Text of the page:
The best-known member of the family, however, was to become Solomon Haliță. He studied at the Highschool in Năsăud, where he distinguished himself and was also actively involved in the school’s literary societies (both the authorized and the secret ones). These societies were at the time a hotbed of Romanian nationalism and some of Haliță’s colleagues (Ioan Macavei (1859–1894), Corneliu Pop Păcurariu (1858–1904)) would later become journalists of the radical nationalist political newspaper “Tribuna”, and would spend time in prison for their articles. Haliță went on to study History and Philosophy, and Pedagogy at the University in Vienna, where he joined the Romanian Students’ Society “România Jună”, but also a smaller literary club called “Arborele” (The Tree), of only 17 members. The main objective of this club was to spread the cultural ideas from the Old Kingdom of Romania (in particular those of the “Junimea” Society) among the Romanians in Transylvania. (more, here) It is worth noting that more than half of its members later became public figures in the Romanian cultural and political milieu, and at least one of them (Septimiu Albini) linked up with Haliță’s former high school mates in the editorial office of “Tribuna”, and later also served time for press offences. (more, here)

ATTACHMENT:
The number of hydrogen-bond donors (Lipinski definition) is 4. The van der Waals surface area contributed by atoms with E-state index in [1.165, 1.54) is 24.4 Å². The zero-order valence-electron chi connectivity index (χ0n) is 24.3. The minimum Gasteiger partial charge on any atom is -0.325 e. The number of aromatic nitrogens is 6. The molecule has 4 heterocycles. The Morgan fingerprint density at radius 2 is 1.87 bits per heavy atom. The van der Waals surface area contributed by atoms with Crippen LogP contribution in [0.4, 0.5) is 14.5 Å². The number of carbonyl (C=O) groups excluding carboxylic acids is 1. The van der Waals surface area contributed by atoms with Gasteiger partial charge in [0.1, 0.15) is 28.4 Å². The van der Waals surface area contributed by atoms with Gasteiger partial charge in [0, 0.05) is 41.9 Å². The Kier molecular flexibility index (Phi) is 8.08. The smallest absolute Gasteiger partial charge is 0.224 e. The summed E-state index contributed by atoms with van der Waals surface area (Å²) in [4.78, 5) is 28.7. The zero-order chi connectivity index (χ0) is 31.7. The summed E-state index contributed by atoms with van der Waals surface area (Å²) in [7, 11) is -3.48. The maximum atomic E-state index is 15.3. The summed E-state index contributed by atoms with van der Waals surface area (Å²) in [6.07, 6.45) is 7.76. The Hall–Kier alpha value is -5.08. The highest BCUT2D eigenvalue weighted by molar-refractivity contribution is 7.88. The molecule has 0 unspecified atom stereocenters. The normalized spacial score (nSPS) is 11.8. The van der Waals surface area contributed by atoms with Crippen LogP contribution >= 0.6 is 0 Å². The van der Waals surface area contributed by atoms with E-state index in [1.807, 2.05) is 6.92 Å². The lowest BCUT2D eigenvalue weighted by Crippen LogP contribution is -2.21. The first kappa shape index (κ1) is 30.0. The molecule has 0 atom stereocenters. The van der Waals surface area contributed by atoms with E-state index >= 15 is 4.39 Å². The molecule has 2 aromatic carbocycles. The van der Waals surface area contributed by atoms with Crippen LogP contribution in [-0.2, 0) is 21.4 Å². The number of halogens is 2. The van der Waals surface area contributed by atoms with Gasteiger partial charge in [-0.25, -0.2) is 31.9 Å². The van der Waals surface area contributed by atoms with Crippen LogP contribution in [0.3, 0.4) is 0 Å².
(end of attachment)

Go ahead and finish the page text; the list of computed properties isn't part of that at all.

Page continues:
After completing his studies in 1883, Haliță had difficulties finding a tenured teaching position back home, although, truth be told, he did not seem to have the patience to wait for an opening, as he emigrated very soon to Romania. In 1890 he renounced his Hungarian citizenship and became a citizen of the Kingdom of Romania. Between 1883 and 1919 he worked as a secondary school teacher in various towns, while at the same time building a bureaucratic career in the field of Public Education: 1889–1891, member of the General [i.e., National] Council of Instruction; 1896–1899, 1901–1904, 1907–1911, and 1914–1919 General Inspector of Schools. Much of his success was owed to the good relationship he developed with Spiru Haret, an important liberal reformer of education in early 20th century Romania. (more, here)